My current home doesn't have a verandah but I'd like it to! A long porch surrounding the entire house. With a porch swing, potted blueberry plants, and a long strong dog laying at my feet. The sweet smell of lrosemary and freshly-turned soil wafting across my yard. The chickens clucking contentedly as they scratch for goodies in the fertile dirt. Knowing we have a full root cellar, trees in the orchard about to drop their bounty, and soup made all from hand-picked harvests bubbling in the crockpot. Heaven.

Please move with me over to my current blog, ... thank you!

Pix of goaties

We took the drive up to the mountains yesterday. Snow had accumulated -- lightly -- over the past few days, and still felt ever so lightly. However, as we curled up the mountain, the roads became a tad slick, and the fog thickened. Pea soup doesn't begin to describe it. Visibility hung at around 20 feet in some parts. We barely found our exit, but caught it just as as passed it. No problem. We made a u-ey and rectified that.

Sooo glad we took Hubby's 4x4. The driveway sloped steeply, and with the addition of ice and snow, felt quite treacherous. Finally got there. Safely. Hubby pointed out that a lady in with the horses was waving but by the time I caught my breath and looked, she was trudging through the snow to us, head bent against the wind.

Really enjoyed our time there. Once we met the goats and looked around, they invited us in to warm up and drink tea. (My toes were froze!). We left with (hopefully) new friends and a meticulous Nigerian Dwarf breeder. And a verbal contract.

They had two goat areas, separated by the driveway and a few extra feet for good measure. (Remember, keeping boy goats - bucks - near your does makes the milk stinky and yucky so you need separate pens for them.) Both pens (not really barns) were made mostly of fencing, with the smart use of tarps and a solid roof.

The girls had extra room. In addition to the out-of-the-weather run, then had a completely sheltered area in the back loaded with hay, with panels on all walls, and a tarp to be brought down when weather got blustery. We assume that is where the goaties kidded. They had installed heat lamps. It's important to keep goats dry and if they get wet, say by falling snow or by being born (!!), you need to heat to prevent severe illness and possible death.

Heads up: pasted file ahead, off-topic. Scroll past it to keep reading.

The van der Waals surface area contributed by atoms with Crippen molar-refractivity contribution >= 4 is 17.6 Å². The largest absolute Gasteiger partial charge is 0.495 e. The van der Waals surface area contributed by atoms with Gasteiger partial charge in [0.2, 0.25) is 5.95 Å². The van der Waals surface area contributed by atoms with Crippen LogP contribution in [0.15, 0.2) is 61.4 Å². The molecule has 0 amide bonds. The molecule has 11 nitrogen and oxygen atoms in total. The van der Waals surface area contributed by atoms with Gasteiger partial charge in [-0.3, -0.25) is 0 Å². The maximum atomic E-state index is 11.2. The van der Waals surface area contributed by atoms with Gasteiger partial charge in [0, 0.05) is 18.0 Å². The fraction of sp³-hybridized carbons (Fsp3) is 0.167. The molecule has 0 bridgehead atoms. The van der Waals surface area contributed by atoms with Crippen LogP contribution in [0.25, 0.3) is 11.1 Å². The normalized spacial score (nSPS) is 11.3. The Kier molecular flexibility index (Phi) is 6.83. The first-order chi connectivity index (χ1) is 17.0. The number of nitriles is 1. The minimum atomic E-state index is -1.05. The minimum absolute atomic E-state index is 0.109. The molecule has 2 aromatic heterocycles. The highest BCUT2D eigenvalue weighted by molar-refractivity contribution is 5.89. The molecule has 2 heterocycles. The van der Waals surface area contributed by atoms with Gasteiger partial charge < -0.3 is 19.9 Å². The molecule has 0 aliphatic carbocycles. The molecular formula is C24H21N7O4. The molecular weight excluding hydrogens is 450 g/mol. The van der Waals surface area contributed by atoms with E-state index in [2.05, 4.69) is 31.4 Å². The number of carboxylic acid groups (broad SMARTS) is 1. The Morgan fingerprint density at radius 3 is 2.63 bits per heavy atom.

Can you see the text I added to the above pic? This is the girl's area, and shows the run to the left (where they had things to stand on and play with), the tarps blocking the worst of the wind, and the sloping ceiling (very important in snow territory).

The boys (bucks) just had the one open room plus a run. They kept warm from the heat generating off the composting hay-floor. Plus the tarps and the top panels around the fencing kept out the worst of the wind and weather.

This pic to the right is of the boy's home. It was well-tarped but notice that they had plenty of open fencing too, and the run off to the left. Leaving plenty of ventilation is key to healthy livestock. They have NO heat in here at all, so the tarps and decomposing hay-floor is important to keeping them warm, although they tolerate very cold temperatures well.

Here is CM2, the Nigerian Dwarf that we will bring home once she has her babies (her first!) and they are weaned. She had distinctive markings on her side - our goat lady says it looks like a cat. I'm thinking rooster. Didn't get a good enough pic to post here. She was pretty leary of everyone... maybe confused about what the hairy heck was going on with her bod! She did sprint a couple of times towards the run and then the enclosed back area. We hope she warms up to us after she's had her kids. She's beautiful and will look good on our little homestead. She's mostly tan with white spots.

This huge (read: very pregnant) Nigerian Dwarf to the right is Lili. She is actually CM2's mom, and is pregnant with a group that may hold as many as 4 kids. She was so friendly, and when I tried to feel for movement in her side, she let out such a burp! We rethought things, and since she's due any day, her kids will be ready to bring home before CM2 will be. So, assuming Lili has 2 or more doelings, the goat owner keeps the best, and we'll next the next best, along with a wether (castrated boy) to keep her company. NEVER have just one goat.

This fine young stud is Nitro. He didn't care to be petted, standing regally in the corner. Beautiful blue eyes. He's the father of CM2's babies. AND, if I remember correctly, he's also the father of Lili's babies (this time). He got LOTS of action this Winter!

So there are the three big players in starting our little goat herd. The ones that let us pet them were so sweet, with coarse/soft hair.


Rivenfae said...

Those goats are cute I hope you get to have them soon. I wish you lots of luck with your future herd.

Vikki said...

Thanks, Rivenfae. I'm so excited! See the comment I left on your blog. Vikki